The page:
The Pleasure Of Reading In An Age Of Distraction
By: Alan Jacobs
Oxford University Press; 1 edition (May 26, 2011)
The Pleasure Of Reading In An Age Of Distraction, I think, is a superb reflection on the pastime – the art – of reading. How reading is fundamentally intertwined with an appreciation of silence. How you are probably trying to read too fast anyway. And the encouraging idea that more reading should be done, “on a whim.” Nevermind the near miracle of a fact that we are able to convey such big ideas over thousands of years with nothing but these little “decoded marks on paper.” It’s completely fascinating, if you think about it.
Two of my favorite quotes:
So one reason I usually decline to give reading recommendations is that I don’t want to encourage such habits of mind. But there’s a positive counterpart to this negative reason: my commitment to one dominant, overarching, nearly definitive principle for reading: Read at Whim. I learned this principle from the essayist and poet Randall Jarrell, who once met a scholar, a learned man and a critic, who commented that he read Rudyard Kipling’s novel Kim every year.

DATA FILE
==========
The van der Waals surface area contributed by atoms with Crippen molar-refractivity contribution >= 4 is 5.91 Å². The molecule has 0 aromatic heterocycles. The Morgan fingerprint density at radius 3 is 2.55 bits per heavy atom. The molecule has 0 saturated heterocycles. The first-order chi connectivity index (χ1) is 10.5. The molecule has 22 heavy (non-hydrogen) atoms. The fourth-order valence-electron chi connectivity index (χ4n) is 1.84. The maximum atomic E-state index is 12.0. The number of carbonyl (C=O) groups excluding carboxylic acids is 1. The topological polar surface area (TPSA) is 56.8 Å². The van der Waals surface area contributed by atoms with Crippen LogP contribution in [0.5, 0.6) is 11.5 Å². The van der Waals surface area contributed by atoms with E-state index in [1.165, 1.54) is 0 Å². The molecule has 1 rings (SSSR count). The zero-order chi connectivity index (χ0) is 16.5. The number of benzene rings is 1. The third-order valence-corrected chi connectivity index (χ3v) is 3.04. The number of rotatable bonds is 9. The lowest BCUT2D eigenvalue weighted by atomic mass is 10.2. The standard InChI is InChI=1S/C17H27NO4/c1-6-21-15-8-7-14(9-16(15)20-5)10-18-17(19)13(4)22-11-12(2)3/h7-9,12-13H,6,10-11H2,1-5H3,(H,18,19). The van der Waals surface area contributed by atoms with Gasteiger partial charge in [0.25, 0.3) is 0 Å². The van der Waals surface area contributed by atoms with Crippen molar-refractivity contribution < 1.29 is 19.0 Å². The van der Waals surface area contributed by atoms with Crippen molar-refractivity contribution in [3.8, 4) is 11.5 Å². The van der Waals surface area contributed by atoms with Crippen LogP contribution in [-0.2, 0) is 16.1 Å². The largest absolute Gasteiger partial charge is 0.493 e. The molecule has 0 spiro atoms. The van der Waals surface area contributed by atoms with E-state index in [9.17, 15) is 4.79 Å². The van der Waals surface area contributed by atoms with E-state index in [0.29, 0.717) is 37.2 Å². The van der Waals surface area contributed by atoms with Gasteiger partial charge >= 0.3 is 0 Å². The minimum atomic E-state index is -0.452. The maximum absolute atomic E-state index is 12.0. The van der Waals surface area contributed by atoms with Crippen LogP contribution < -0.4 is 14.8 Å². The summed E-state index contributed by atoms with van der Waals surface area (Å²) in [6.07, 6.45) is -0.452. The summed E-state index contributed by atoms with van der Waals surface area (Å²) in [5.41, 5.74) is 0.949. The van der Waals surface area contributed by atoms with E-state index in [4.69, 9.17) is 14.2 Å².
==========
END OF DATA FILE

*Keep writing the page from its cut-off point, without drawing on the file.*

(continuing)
In explaining why he wrote his book In Pursuit of Silence, George Prochnik offers a telling statement: “I’ve always been a lover of silence, and this love is bound up with my passion for books. The writer Stefan Zweig once defined a book as a ‘handful of silence that assuages torment and unrest.’ For years before I began writing about the subject, I’d been feeling that silence was a diminishing natural resource. I wanted to understand whether this was more than a subjective impression. If so, why had the world become louder, and what could be done to reinstate silence as a value in our culture?” For Prochnik, then, the constancy of the sheer racket in our culture is a threat centrally, if not primarily, to books and reading. Zweig’s “handful of silence” slips through our hands when our ears are too frequently and too harshly assaulted.